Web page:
Shakespeare in the morning

As long-time readers know, this year I set a goal to read through all the works of Shakespeare. Last year I read Tolstoy’s War and Peace at the rate of one chapter a day (361 chapters in total). I liked working through something major at a reasonable pace. So I decided to do the same thing for Shakespeare.

I’ve been following someone else’s reading project that they did in 2020, and I can say, almost halfway through, that it’s been very manageable. Each play gets 5-6 days or so, but there is a buffer in between each work, and the person who created the calendar left off major holidays in 2020, so there is even more space built in. So I normally read 3-4 pages a day in my book of Shakespeare’s complete works, but if I read a little less, it’s OK. I take at least a day to read a plot summary in between each work so I know what I’m getting into. If it’s inconvenient to read my large Shakespeare book (e.g. I’m traveling) I read that chunk online.

I have not always loved it. Like any working artist who needed to get the next thing out there, Shakespeare was not nailing it every single time. (I do enjoy the commentaries that claim any of the not good stuff must not be Shakespeare…I recognize that he collaborated with people but still…can’t we imagine that sometimes he just needed to crank something out?). It’s also interesting to see, as I read through everything, how he re-used plot points and the known crowd-pleasing stuff.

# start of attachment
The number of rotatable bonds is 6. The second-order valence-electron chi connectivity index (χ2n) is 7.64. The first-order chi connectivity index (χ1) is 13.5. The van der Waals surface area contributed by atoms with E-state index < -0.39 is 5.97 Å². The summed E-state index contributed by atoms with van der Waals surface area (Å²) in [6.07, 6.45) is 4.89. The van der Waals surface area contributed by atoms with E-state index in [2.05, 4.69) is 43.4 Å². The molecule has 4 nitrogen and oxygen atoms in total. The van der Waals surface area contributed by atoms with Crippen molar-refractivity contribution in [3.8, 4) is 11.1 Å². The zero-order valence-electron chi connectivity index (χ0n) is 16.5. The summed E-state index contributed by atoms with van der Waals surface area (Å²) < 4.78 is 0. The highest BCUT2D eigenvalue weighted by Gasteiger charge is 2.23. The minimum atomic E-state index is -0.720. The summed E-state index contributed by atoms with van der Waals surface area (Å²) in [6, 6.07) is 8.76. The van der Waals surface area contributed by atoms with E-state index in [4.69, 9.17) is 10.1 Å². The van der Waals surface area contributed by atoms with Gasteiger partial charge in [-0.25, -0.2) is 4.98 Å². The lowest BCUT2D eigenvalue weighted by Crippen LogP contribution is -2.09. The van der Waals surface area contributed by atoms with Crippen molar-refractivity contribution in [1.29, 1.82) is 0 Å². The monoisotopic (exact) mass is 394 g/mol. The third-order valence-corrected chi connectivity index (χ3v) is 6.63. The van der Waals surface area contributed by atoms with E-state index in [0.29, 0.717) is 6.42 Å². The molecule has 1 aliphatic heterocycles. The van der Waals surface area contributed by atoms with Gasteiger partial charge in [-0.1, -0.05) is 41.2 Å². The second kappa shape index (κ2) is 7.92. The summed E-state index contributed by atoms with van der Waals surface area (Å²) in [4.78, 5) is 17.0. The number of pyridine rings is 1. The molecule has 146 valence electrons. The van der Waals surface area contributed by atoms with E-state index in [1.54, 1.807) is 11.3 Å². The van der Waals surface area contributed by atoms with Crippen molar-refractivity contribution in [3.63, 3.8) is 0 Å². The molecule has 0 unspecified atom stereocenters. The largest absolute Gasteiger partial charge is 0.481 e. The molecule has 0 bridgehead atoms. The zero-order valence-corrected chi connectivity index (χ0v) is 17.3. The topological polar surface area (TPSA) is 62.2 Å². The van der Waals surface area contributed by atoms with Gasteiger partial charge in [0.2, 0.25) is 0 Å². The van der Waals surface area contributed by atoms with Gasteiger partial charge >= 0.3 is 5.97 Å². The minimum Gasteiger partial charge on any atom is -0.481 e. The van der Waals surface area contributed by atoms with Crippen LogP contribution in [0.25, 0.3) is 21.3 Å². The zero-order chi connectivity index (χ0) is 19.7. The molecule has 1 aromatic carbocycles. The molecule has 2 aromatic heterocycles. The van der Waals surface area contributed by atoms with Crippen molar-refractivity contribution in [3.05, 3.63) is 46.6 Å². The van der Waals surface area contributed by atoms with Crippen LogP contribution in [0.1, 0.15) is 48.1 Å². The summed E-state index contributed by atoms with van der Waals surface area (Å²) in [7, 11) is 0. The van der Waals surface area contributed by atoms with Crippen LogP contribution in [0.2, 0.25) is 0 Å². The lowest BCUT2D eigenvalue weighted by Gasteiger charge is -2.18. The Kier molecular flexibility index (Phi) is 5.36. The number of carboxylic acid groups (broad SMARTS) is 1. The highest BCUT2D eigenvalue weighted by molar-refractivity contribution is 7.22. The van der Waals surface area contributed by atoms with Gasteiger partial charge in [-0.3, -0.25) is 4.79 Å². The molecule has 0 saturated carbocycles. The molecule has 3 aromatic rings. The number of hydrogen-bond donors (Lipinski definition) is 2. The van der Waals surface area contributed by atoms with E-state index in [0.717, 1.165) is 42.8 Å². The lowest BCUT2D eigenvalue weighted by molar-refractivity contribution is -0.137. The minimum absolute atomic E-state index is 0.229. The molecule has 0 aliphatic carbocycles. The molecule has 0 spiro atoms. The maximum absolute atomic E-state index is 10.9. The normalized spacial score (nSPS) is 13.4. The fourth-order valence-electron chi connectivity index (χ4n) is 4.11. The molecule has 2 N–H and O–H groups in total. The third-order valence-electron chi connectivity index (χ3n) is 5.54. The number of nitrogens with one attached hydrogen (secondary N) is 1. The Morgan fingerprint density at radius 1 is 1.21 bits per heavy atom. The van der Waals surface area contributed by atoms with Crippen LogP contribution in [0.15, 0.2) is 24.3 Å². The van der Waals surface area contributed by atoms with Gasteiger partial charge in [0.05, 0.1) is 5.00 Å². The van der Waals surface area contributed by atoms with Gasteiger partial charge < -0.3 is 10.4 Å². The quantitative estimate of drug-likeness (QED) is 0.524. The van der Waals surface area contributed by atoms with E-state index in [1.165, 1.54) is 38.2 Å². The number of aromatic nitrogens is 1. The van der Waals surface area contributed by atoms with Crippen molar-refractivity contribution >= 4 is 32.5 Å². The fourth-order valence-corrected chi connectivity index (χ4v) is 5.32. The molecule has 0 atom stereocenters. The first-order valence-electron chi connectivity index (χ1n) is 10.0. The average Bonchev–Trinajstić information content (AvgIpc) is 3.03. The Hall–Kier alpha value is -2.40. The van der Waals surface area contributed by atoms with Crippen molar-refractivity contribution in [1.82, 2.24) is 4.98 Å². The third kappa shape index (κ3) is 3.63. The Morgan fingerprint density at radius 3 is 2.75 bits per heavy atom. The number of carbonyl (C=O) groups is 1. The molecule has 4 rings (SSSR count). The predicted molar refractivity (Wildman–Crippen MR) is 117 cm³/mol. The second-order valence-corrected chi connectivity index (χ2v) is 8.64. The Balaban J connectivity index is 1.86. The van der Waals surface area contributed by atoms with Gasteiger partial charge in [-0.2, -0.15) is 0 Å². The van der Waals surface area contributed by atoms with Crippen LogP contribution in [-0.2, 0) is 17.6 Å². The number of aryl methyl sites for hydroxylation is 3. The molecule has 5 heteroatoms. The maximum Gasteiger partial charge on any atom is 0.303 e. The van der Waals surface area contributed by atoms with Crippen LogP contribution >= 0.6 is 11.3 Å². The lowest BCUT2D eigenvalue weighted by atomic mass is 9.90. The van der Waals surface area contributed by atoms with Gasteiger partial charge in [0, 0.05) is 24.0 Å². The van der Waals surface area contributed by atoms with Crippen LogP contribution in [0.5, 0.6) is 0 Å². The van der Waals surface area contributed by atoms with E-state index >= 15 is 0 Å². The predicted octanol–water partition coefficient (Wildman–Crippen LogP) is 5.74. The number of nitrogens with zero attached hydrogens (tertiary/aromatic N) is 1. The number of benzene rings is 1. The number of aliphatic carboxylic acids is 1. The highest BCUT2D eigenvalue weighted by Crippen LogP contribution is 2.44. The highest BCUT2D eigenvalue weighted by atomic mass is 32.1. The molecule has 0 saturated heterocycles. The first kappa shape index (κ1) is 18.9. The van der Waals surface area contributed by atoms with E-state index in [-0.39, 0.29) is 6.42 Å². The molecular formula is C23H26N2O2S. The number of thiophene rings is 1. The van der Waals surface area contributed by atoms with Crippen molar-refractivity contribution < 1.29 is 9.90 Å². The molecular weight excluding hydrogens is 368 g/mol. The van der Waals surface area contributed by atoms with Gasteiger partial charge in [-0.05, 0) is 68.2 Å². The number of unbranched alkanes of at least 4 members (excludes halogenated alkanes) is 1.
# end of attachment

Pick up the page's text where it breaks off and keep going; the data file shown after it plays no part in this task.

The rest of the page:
But it’s also really cool to read the great works, and read some of the lesser-read works too. I just finished and actually enjoyed Pericles (incidentally, one of the works that people think Shakespeare didn’t completely write) and I probably never would have read it without my goal to read some Shakespeare every morning and to read through everything. So I’m glad I made this resolution. Now I just need to figure out what next year’s project will be! Any ideas?

17 thoughts on “Shakespeare in the morning

  1. Trollope! I am a big fan of long-haul reading projects (did my own Shakespeare project in 2011) and I am finishing up the Palliser Chronicles this month. I probably prefer his Barsetshire Chronicles, but either one might be worth your time.

    You could also think about following the Hardcore Dickens Club’s timetable: https://wreninkpaper.com/2022/01/02/the-dickens-chronological-reading-club-2022-23/ (That is not the actual name of the club, but look at that schedule and tell me they’re not hardcore.) I love Dickens (focus of a different long-haul project as well as annual rereads), and even so I’m telling you: that’s a whole lot of Dickens.

    1. Seconding Trollope. Barsetshire chronicles for the win! (But I’m a 19th C lit Prof so I could be biased)

  2. Can you please share the resource for the schedule/ calendar you are using? Do you find you still have time to read other fiction as well?

    1. @Leneigh – it’s Ian Doescher’s project and the PDF of the 2020 schedule is here: https://iandoescher.com/shakespeare/wp-content/uploads/2019/11/Shakespeare-2020-Project-Schedule.pdf